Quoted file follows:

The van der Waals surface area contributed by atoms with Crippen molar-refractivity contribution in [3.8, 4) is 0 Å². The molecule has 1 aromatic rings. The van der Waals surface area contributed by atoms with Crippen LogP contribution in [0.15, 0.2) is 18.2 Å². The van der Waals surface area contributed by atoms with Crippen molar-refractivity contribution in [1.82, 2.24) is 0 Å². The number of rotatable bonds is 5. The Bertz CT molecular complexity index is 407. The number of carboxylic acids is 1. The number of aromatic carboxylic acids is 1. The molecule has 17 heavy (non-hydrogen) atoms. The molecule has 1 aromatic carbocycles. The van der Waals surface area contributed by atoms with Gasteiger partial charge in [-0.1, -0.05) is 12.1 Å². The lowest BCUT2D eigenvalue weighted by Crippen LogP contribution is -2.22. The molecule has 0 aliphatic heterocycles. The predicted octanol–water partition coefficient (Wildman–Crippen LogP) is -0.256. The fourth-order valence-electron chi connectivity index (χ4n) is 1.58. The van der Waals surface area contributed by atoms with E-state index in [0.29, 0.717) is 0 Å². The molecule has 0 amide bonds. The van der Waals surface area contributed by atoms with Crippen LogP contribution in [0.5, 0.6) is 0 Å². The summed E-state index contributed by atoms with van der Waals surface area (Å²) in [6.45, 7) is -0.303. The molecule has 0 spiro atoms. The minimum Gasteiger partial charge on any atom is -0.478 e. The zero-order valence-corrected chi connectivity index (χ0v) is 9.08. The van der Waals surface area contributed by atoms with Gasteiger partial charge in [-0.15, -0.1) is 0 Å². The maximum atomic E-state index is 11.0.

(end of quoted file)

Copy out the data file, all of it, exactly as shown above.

The van der Waals surface area contributed by atoms with Crippen molar-refractivity contribution in [3.8, 4) is 0 Å². The molecule has 1 aromatic rings. The van der Waals surface area contributed by atoms with Crippen LogP contribution in [0.15, 0.2) is 18.2 Å². The van der Waals surface area contributed by atoms with Crippen molar-refractivity contribution in [1.82, 2.24) is 0 Å². The number of rotatable bonds is 5. The Bertz CT molecular complexity index is 407. The number of carboxylic acids is 1. The number of aromatic carboxylic acids is 1. The molecule has 17 heavy (non-hydrogen) atoms. The molecule has 1 aromatic carbocycles. The van der Waals surface area contributed by atoms with Gasteiger partial charge in [-0.1, -0.05) is 12.1 Å². The lowest BCUT2D eigenvalue weighted by Crippen LogP contribution is -2.22. The molecule has 0 aliphatic heterocycles. The predicted octanol–water partition coefficient (Wildman–Crippen LogP) is -0.256. The fourth-order valence-electron chi connectivity index (χ4n) is 1.58. The van der Waals surface area contributed by atoms with E-state index in [0.29, 0.717) is 0 Å². The molecule has 0 amide bonds. The van der Waals surface area contributed by atoms with Crippen LogP contribution in [0.5, 0.6) is 0 Å². The summed E-state index contributed by atoms with van der Waals surface area (Å²) in [6.45, 7) is -0.303. The molecule has 0 spiro atoms. The minimum Gasteiger partial charge on any atom is -0.478 e. The zero-order valence-corrected chi connectivity index (χ0v) is 9.08. The van der Waals surface area contributed by atoms with Gasteiger partial charge in [-0.15, -0.1) is 0 Å². The maximum atomic E-state index is 11.0.